My journey into Deep Adaptation and Community-Building
How I grew collapse-aware
When I read the Deep Adaptation paper, in March 2018, I was already aware of societal collapse as a possibility, from reading Dark Mountain publications (since 2016). However, the DA paper helped me to connect the dots, and become more familiar with some of the scientific science that supports the idea of societal collapse – even though I sensed resistance in me to Jem’s conclusions, as regards the inevitability of collapse, and the near-term timescale.
Simultaneously, meeting Jem and Matthew in Bali, at that time, gave me a sense of trust and connection – even belonging – which felt quite precious. This was crucial to me becoming involved in the Deep Adaptation Forum core team, towards the end of 2018.
How I started learning about community-building
Jem was offered some funding to launch an initiative around the topic of Deep Adaptation. So he invited me to work on this with Matthew and him. Jem launched the Positive Deep Adaptation Facebook group and the LinkedIn group; and the three of us collaborated on designing and launching the “Deep Adaptation Forum” over Ning (which has now become the Professions’ Network).
I didn’t know anything about community-building, so I read a lot of literature around self-organization and communities of practice, which helped me get some useful insights. Then, I was able to apply some of this learning by engaging with the Facebook group moderators in collaborating with them to build a set of agreements on how we were going to manage the group, and how we would make decisions, in ways that would be as comfortable to everyone as possible.
To work on this process, we used the software Loomio. I found it useful to work on consensus-driven collaboration, and also discovered that it can be fruitfully used to go back into the history of a conversation, build polls and decision summaries, etc.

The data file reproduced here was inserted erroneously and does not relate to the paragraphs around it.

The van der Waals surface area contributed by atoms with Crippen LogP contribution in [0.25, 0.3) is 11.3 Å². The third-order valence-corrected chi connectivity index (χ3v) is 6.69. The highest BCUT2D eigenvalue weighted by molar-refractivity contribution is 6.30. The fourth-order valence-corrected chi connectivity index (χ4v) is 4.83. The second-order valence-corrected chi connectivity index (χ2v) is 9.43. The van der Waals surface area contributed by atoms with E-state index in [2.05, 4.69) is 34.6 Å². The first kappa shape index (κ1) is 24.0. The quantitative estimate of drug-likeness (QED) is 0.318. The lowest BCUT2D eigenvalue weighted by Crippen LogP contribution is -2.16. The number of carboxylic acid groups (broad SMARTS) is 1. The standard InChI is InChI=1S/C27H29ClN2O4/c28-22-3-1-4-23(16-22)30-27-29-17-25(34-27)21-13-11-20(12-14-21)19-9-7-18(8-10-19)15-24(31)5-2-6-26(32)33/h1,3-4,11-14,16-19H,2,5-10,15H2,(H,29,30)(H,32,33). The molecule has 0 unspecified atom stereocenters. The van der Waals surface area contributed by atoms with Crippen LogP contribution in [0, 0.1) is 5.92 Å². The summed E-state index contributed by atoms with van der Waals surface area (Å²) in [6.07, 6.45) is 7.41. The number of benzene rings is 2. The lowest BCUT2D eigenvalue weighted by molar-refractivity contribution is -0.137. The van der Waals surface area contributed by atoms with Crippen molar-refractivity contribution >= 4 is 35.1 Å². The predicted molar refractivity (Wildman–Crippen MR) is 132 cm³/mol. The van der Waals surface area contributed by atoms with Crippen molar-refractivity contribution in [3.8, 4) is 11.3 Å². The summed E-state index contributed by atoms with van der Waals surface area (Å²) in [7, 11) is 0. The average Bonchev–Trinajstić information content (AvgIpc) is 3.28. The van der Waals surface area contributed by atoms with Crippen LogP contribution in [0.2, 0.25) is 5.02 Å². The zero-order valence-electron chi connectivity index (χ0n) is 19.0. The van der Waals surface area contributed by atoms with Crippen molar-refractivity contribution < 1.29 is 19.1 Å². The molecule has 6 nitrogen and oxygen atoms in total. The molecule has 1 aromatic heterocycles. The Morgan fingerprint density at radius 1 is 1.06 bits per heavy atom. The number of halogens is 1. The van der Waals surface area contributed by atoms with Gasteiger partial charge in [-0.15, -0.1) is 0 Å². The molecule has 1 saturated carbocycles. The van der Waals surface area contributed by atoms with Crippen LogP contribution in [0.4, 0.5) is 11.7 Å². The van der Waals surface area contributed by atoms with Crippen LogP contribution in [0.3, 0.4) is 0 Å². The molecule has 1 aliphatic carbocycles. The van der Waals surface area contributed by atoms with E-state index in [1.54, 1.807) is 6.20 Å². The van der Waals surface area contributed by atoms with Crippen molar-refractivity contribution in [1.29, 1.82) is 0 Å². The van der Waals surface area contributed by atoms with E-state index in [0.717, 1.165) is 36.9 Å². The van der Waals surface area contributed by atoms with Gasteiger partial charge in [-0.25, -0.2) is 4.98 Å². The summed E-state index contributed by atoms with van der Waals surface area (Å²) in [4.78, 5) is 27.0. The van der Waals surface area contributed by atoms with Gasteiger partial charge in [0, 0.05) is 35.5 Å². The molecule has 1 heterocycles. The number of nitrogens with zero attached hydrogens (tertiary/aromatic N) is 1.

I also discovered that it is possible to facilitate such processes without being a professional facilitator, and even when one is new to horizontal governance. I found this encouraging.
Later on, as part of the core team, I found more clarity around what we were doing, what the purpose of each platform was, and so on, when writing our first funding proposal. The proposal didn’t bring us any funding, but we did learn a lot about ourselves. I also learned more about how to write funding proposals by doing so. As a result, our most recent proposal is better, and has helped us secure some funding last year. Having put together the first funding proposal, we shared it with the DAF volunteers for feedback and comments.
A few months later, we invited these volunteers, and many other people, to take part in the Strategy Options Dialogue – a participatory strategy-building process for DAF, which we tried to make as democratic and transparent as possible.
And the Strategy Options Dialogue, in turn, led to me taking part in the Diversity and Decolonising Circle, which has led me onto one of the richest learning journeys of my life.
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